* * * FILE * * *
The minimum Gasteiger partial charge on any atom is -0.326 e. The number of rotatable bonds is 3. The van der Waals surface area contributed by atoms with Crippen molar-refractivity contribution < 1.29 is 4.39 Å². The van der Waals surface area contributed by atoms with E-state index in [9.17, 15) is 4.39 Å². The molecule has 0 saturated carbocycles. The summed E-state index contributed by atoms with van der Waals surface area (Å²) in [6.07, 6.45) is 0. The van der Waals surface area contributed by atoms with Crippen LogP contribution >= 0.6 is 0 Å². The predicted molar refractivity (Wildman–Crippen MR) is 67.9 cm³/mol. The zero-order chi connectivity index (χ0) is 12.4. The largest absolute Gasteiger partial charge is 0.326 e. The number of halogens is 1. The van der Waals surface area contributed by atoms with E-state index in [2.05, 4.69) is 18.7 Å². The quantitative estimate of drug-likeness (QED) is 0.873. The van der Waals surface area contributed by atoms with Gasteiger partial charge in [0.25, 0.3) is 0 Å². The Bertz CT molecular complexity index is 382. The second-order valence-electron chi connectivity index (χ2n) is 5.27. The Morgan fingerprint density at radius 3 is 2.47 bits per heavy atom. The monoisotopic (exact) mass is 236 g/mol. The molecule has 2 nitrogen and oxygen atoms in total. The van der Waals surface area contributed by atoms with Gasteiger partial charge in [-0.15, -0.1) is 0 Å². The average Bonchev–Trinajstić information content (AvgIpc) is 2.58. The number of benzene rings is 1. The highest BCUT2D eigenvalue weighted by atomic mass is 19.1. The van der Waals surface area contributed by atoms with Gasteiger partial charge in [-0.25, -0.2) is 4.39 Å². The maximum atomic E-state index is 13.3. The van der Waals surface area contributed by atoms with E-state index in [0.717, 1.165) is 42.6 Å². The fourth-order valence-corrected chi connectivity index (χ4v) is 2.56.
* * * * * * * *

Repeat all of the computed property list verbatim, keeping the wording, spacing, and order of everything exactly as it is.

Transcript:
The minimum Gasteiger partial charge on any atom is -0.326 e. The number of rotatable bonds is 3. The van der Waals surface area contributed by atoms with Crippen molar-refractivity contribution < 1.29 is 4.39 Å². The van der Waals surface area contributed by atoms with E-state index in [9.17, 15) is 4.39 Å². The molecule has 0 saturated carbocycles. The summed E-state index contributed by atoms with van der Waals surface area (Å²) in [6.07, 6.45) is 0. The van der Waals surface area contributed by atoms with Crippen LogP contribution >= 0.6 is 0 Å². The predicted molar refractivity (Wildman–Crippen MR) is 67.9 cm³/mol. The zero-order chi connectivity index (χ0) is 12.4. The largest absolute Gasteiger partial charge is 0.326 e. The number of halogens is 1. The van der Waals surface area contributed by atoms with E-state index in [2.05, 4.69) is 18.7 Å². The quantitative estimate of drug-likeness (QED) is 0.873. The van der Waals surface area contributed by atoms with Gasteiger partial charge in [0.25, 0.3) is 0 Å². The Bertz CT molecular complexity index is 382. The second-order valence-electron chi connectivity index (χ2n) is 5.27. The Morgan fingerprint density at radius 3 is 2.47 bits per heavy atom. The monoisotopic (exact) mass is 236 g/mol. The molecule has 2 nitrogen and oxygen atoms in total. The van der Waals surface area contributed by atoms with Gasteiger partial charge in [-0.15, -0.1) is 0 Å². The average Bonchev–Trinajstić information content (AvgIpc) is 2.58. The number of benzene rings is 1. The highest BCUT2D eigenvalue weighted by atomic mass is 19.1. The van der Waals surface area contributed by atoms with Gasteiger partial charge in [-0.25, -0.2) is 4.39 Å². The maximum atomic E-state index is 13.3. The van der Waals surface area contributed by atoms with E-state index in [0.717, 1.165) is 42.6 Å². The fourth-order valence-corrected chi connectivity index (χ4v) is 2.56.